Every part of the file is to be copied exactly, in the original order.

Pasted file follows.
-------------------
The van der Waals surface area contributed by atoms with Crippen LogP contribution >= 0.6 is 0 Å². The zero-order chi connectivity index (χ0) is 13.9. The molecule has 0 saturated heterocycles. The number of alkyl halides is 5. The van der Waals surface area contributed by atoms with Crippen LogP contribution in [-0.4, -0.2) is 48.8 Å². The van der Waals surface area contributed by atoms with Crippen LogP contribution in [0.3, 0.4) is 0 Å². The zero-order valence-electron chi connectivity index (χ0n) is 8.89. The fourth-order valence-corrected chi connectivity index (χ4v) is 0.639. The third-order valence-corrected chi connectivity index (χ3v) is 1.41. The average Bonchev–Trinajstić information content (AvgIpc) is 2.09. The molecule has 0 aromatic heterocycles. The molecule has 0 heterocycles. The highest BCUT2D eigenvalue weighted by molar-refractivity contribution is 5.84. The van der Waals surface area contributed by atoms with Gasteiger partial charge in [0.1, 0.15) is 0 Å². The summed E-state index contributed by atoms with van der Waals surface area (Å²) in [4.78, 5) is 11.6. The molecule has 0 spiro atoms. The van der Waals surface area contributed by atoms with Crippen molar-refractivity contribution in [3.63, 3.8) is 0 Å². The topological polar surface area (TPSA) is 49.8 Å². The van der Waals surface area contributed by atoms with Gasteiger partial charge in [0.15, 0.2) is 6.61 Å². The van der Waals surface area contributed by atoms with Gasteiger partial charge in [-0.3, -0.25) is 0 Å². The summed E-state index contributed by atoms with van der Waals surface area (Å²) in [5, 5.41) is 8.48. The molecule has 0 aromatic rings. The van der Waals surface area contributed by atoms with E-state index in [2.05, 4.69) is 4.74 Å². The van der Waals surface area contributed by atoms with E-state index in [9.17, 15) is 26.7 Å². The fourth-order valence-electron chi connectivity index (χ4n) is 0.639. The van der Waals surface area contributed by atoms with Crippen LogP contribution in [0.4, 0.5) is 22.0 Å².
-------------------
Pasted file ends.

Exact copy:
The van der Waals surface area contributed by atoms with Crippen LogP contribution >= 0.6 is 0 Å². The zero-order chi connectivity index (χ0) is 13.9. The molecule has 0 saturated heterocycles. The number of alkyl halides is 5. The van der Waals surface area contributed by atoms with Crippen LogP contribution in [-0.4, -0.2) is 48.8 Å². The van der Waals surface area contributed by atoms with Crippen LogP contribution in [0.3, 0.4) is 0 Å². The zero-order valence-electron chi connectivity index (χ0n) is 8.89. The fourth-order valence-corrected chi connectivity index (χ4v) is 0.639. The third-order valence-corrected chi connectivity index (χ3v) is 1.41. The average Bonchev–Trinajstić information content (AvgIpc) is 2.09. The molecule has 0 aromatic heterocycles. The molecule has 0 heterocycles. The highest BCUT2D eigenvalue weighted by molar-refractivity contribution is 5.84. The van der Waals surface area contributed by atoms with Gasteiger partial charge in [0.1, 0.15) is 0 Å². The summed E-state index contributed by atoms with van der Waals surface area (Å²) in [4.78, 5) is 11.6. The molecule has 0 spiro atoms. The van der Waals surface area contributed by atoms with Crippen molar-refractivity contribution in [3.63, 3.8) is 0 Å². The topological polar surface area (TPSA) is 49.8 Å². The van der Waals surface area contributed by atoms with Gasteiger partial charge in [0.15, 0.2) is 6.61 Å². The van der Waals surface area contributed by atoms with Gasteiger partial charge in [-0.3, -0.25) is 0 Å². The summed E-state index contributed by atoms with van der Waals surface area (Å²) in [5, 5.41) is 8.48. The molecule has 0 aromatic rings. The van der Waals surface area contributed by atoms with E-state index in [2.05, 4.69) is 4.74 Å². The van der Waals surface area contributed by atoms with E-state index in [9.17, 15) is 26.7 Å². The fourth-order valence-electron chi connectivity index (χ4n) is 0.639. The van der Waals surface area contributed by atoms with Crippen LogP contribution in [0.4, 0.5) is 22.0 Å².